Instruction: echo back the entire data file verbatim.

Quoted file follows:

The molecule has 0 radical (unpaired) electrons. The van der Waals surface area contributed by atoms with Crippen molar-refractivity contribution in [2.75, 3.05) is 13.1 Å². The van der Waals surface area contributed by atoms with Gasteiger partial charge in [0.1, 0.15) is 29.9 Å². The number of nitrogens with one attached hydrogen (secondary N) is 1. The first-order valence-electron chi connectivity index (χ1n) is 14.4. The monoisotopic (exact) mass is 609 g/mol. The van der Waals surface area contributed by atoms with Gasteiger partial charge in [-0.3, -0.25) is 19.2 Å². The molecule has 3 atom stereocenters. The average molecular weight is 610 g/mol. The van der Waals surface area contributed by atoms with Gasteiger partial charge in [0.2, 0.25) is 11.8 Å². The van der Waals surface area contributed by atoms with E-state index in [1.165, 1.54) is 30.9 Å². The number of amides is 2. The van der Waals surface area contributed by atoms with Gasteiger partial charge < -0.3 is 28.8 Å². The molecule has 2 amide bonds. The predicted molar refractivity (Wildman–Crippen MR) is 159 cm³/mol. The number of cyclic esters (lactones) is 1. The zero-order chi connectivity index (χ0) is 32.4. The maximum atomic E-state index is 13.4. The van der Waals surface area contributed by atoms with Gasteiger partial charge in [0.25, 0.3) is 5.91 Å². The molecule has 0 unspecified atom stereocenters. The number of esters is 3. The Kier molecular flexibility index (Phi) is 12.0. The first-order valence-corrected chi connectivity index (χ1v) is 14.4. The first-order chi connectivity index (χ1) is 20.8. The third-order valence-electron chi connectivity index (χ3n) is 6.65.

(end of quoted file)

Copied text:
The molecule has 0 radical (unpaired) electrons. The van der Waals surface area contributed by atoms with Crippen molar-refractivity contribution in [2.75, 3.05) is 13.1 Å². The van der Waals surface area contributed by atoms with Gasteiger partial charge in [0.1, 0.15) is 29.9 Å². The number of nitrogens with one attached hydrogen (secondary N) is 1. The first-order valence-electron chi connectivity index (χ1n) is 14.4. The monoisotopic (exact) mass is 609 g/mol. The van der Waals surface area contributed by atoms with Gasteiger partial charge in [-0.3, -0.25) is 19.2 Å². The molecule has 3 atom stereocenters. The average molecular weight is 610 g/mol. The van der Waals surface area contributed by atoms with Gasteiger partial charge in [0.2, 0.25) is 11.8 Å². The van der Waals surface area contributed by atoms with E-state index in [1.165, 1.54) is 30.9 Å². The number of amides is 2. The van der Waals surface area contributed by atoms with Gasteiger partial charge < -0.3 is 28.8 Å². The molecule has 2 amide bonds. The predicted molar refractivity (Wildman–Crippen MR) is 159 cm³/mol. The number of cyclic esters (lactones) is 1. The zero-order chi connectivity index (χ0) is 32.4. The maximum atomic E-state index is 13.4. The van der Waals surface area contributed by atoms with Gasteiger partial charge in [0.25, 0.3) is 5.91 Å². The molecule has 0 unspecified atom stereocenters. The number of esters is 3. The Kier molecular flexibility index (Phi) is 12.0. The first-order valence-corrected chi connectivity index (χ1v) is 14.4. The first-order chi connectivity index (χ1) is 20.8. The third-order valence-electron chi connectivity index (χ3n) is 6.65.